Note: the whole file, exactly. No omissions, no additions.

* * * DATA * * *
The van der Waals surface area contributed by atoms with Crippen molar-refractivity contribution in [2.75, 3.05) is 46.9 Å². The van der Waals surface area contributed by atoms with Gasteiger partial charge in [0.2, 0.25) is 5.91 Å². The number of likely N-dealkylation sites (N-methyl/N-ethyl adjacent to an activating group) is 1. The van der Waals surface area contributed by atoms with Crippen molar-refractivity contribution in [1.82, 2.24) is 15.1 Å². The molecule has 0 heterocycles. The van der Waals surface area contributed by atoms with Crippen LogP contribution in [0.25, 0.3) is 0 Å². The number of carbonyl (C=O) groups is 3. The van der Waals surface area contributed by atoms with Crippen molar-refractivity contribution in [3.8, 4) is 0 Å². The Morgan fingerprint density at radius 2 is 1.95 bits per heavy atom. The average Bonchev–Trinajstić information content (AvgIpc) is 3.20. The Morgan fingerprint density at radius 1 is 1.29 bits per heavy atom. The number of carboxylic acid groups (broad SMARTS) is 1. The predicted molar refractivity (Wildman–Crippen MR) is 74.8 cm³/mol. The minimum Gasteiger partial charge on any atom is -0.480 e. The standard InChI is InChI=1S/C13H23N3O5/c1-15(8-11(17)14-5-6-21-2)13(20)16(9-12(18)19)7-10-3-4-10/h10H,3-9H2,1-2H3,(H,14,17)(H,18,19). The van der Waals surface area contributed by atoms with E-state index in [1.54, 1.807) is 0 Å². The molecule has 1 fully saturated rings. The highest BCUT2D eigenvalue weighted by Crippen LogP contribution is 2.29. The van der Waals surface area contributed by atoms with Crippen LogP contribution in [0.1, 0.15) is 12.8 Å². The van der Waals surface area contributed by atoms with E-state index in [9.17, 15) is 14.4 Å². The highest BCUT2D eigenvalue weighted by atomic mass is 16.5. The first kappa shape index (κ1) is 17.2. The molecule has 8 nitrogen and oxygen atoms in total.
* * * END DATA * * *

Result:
The van der Waals surface area contributed by atoms with Crippen molar-refractivity contribution in [2.75, 3.05) is 46.9 Å². The van der Waals surface area contributed by atoms with Gasteiger partial charge in [0.2, 0.25) is 5.91 Å². The number of likely N-dealkylation sites (N-methyl/N-ethyl adjacent to an activating group) is 1. The van der Waals surface area contributed by atoms with Crippen molar-refractivity contribution in [1.82, 2.24) is 15.1 Å². The molecule has 0 heterocycles. The van der Waals surface area contributed by atoms with Crippen LogP contribution in [0.25, 0.3) is 0 Å². The number of carbonyl (C=O) groups is 3. The van der Waals surface area contributed by atoms with Crippen molar-refractivity contribution in [3.8, 4) is 0 Å². The Morgan fingerprint density at radius 2 is 1.95 bits per heavy atom. The average Bonchev–Trinajstić information content (AvgIpc) is 3.20. The Morgan fingerprint density at radius 1 is 1.29 bits per heavy atom. The number of carboxylic acid groups (broad SMARTS) is 1. The predicted molar refractivity (Wildman–Crippen MR) is 74.8 cm³/mol. The minimum Gasteiger partial charge on any atom is -0.480 e. The standard InChI is InChI=1S/C13H23N3O5/c1-15(8-11(17)14-5-6-21-2)13(20)16(9-12(18)19)7-10-3-4-10/h10H,3-9H2,1-2H3,(H,14,17)(H,18,19). The van der Waals surface area contributed by atoms with E-state index in [1.54, 1.807) is 0 Å². The molecule has 1 fully saturated rings. The highest BCUT2D eigenvalue weighted by Crippen LogP contribution is 2.29. The van der Waals surface area contributed by atoms with Crippen LogP contribution in [0.1, 0.15) is 12.8 Å². The van der Waals surface area contributed by atoms with E-state index in [9.17, 15) is 14.4 Å². The highest BCUT2D eigenvalue weighted by atomic mass is 16.5. The first kappa shape index (κ1) is 17.2. The molecule has 8 nitrogen and oxygen atoms in total.